Batik

Batik is an ancient process of painting with wax on fabric and then submerging the cloth in a dye bath. The wax acts as a resist to the dye and whatever sections have wax on them are not colored by the dye. A piece of fabric will then go through another painting of wax once the cloth is dry. Then another darker shade of dye is used for the next dye bath. Wherever the wax is, the color beneath it will be retained. If there is no wax, the subsequent dye baths will combine to generate a new color.

The process can be repeated for many waxing and dye baths for intricate designs or may only involve one or two steps for a more dramatic experience. Another effects involves discharge dyeing with bleach to remove sections of color. This process will allow colors to appear on a piece of cloth in both waxed and un-waxed areas when otherwise it wouldn’t be possible.

There are several different types of waxes that can be used for creating designs. Each has its own characteristics and they may be combined to achieve a mixed effect. The word batik actually comes from Indonesia and means “wax writing.” Wax is applied to the fabric using a tjanting tool to produce lines, and also with paint brushes.

Beeswax is one of the oldest waxes used and produces a smooth area with little to no crackling in the design. Paraffin is also used and will produce extreme crackling in the design by itself. The combination of the two will produce a pleasing visual effect for most work. Because of the independent nature of the wax and the interaction with the dye, the designs are always exciting and unique.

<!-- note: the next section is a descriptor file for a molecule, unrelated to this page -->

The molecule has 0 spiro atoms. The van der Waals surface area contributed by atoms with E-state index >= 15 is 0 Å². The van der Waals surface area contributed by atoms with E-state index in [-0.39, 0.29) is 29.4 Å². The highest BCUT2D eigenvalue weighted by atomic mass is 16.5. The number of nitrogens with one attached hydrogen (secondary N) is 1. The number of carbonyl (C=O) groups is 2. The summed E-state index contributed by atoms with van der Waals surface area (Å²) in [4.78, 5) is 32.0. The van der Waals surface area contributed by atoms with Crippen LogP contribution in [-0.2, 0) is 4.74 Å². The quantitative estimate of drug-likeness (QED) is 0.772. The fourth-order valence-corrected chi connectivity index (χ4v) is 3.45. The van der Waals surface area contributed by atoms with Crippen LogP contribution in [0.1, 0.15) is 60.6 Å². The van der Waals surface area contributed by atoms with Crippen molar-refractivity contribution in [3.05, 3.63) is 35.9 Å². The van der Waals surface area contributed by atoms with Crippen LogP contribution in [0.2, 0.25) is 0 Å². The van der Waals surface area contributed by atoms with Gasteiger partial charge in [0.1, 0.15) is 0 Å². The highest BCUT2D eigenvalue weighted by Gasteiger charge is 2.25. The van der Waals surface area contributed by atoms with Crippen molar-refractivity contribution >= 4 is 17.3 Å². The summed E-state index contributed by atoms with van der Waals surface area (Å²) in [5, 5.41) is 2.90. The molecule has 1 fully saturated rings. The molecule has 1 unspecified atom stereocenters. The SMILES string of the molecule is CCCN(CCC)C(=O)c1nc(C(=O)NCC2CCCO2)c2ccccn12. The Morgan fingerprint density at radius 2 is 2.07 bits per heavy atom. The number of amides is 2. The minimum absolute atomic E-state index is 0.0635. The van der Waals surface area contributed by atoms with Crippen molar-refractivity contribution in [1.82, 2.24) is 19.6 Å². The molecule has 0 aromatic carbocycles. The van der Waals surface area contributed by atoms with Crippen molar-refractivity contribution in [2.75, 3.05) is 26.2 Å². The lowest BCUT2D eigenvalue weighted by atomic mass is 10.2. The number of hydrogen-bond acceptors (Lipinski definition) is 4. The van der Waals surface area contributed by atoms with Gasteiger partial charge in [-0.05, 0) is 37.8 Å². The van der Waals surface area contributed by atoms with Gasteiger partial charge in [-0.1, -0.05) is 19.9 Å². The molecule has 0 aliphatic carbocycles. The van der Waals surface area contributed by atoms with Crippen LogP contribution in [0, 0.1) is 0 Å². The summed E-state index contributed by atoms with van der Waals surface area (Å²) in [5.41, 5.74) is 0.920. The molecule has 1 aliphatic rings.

There are synthetic batik waxes on the market that mimic beeswax and may be combined with paraffin wax. There is also soy wax, which is a plant-based product that does not produce as crisp an image but has the advantage of being easier to remove from the cloth and is environmentally friendly.

Dye baths are a significant part of this process. Using color in tepid water with fixative agents, the designed piece must be carefully planned to maximize the visual effects. Some dyes may be painted on the fabric. However, on silk, special silk dyes are used which requires steaming or painting on a fixative to set the color before it is rinsed.

In the final steps, wax is removed by ironing the piece of cloth between sheets of plain newsprint or paper towels. Newspaper may be used to absorb extra wax as long as plain paper ONLY is next to the cloth so the print will not come off on the fabric. Wax has been boiled out of designs or dry cleaned. Soy wax may be washed out in very hot water and professional detergent.

Batik designs can be hung on dowels, framed, and in some cases displayed under glass. Batik makes exciting clothing and accessories because of its unique qualities and designs.

Batik tutorials by Carol